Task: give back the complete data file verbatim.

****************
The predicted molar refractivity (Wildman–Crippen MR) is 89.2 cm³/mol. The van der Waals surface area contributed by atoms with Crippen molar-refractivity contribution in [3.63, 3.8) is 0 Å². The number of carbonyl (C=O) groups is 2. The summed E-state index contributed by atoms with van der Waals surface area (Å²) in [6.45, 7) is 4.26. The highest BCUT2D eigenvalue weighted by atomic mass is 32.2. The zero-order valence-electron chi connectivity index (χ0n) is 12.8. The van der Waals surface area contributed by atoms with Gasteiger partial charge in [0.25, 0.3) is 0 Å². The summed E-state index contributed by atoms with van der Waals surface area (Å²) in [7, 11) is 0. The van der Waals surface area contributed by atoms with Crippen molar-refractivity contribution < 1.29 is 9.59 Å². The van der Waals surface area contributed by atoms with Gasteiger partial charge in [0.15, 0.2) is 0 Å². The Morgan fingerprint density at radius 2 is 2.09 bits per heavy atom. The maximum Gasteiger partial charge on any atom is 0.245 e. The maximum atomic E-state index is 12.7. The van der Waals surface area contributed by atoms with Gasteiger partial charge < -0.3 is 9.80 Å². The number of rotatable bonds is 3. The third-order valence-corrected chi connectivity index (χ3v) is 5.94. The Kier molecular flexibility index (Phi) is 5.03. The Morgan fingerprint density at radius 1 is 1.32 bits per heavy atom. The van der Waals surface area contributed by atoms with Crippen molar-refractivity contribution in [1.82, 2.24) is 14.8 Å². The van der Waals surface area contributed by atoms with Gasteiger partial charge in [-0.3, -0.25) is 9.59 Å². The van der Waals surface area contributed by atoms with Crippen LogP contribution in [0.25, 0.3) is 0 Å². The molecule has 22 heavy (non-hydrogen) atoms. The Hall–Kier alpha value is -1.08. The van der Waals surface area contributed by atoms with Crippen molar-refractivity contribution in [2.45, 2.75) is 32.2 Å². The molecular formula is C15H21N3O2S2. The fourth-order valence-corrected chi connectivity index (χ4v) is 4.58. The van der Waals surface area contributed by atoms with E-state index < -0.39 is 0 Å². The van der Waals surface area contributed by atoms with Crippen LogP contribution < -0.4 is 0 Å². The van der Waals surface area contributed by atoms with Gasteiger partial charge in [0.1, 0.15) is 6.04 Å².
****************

The predicted molar refractivity (Wildman–Crippen MR) is 89.2 cm³/mol. The van der Waals surface area contributed by atoms with Crippen molar-refractivity contribution in [3.63, 3.8) is 0 Å². The number of carbonyl (C=O) groups is 2. The summed E-state index contributed by atoms with van der Waals surface area (Å²) in [6.45, 7) is 4.26. The highest BCUT2D eigenvalue weighted by atomic mass is 32.2. The zero-order valence-electron chi connectivity index (χ0n) is 12.8. The van der Waals surface area contributed by atoms with Gasteiger partial charge in [0.25, 0.3) is 0 Å². The summed E-state index contributed by atoms with van der Waals surface area (Å²) in [7, 11) is 0. The van der Waals surface area contributed by atoms with Crippen molar-refractivity contribution < 1.29 is 9.59 Å². The van der Waals surface area contributed by atoms with Gasteiger partial charge in [0.15, 0.2) is 0 Å². The Morgan fingerprint density at radius 2 is 2.09 bits per heavy atom. The maximum Gasteiger partial charge on any atom is 0.245 e. The maximum atomic E-state index is 12.7. The van der Waals surface area contributed by atoms with Gasteiger partial charge < -0.3 is 9.80 Å². The number of rotatable bonds is 3. The third-order valence-corrected chi connectivity index (χ3v) is 5.94. The Kier molecular flexibility index (Phi) is 5.03. The Morgan fingerprint density at radius 1 is 1.32 bits per heavy atom. The van der Waals surface area contributed by atoms with Crippen molar-refractivity contribution in [1.82, 2.24) is 14.8 Å². The van der Waals surface area contributed by atoms with Gasteiger partial charge in [-0.3, -0.25) is 9.59 Å². The van der Waals surface area contributed by atoms with Crippen LogP contribution in [0.25, 0.3) is 0 Å². The molecule has 22 heavy (non-hydrogen) atoms. The Hall–Kier alpha value is -1.08. The van der Waals surface area contributed by atoms with Crippen molar-refractivity contribution in [2.45, 2.75) is 32.2 Å². The molecular formula is C15H21N3O2S2. The fourth-order valence-corrected chi connectivity index (χ4v) is 4.58. The van der Waals surface area contributed by atoms with E-state index < -0.39 is 0 Å². The van der Waals surface area contributed by atoms with Crippen LogP contribution < -0.4 is 0 Å². The van der Waals surface area contributed by atoms with Gasteiger partial charge in [0.1, 0.15) is 6.04 Å².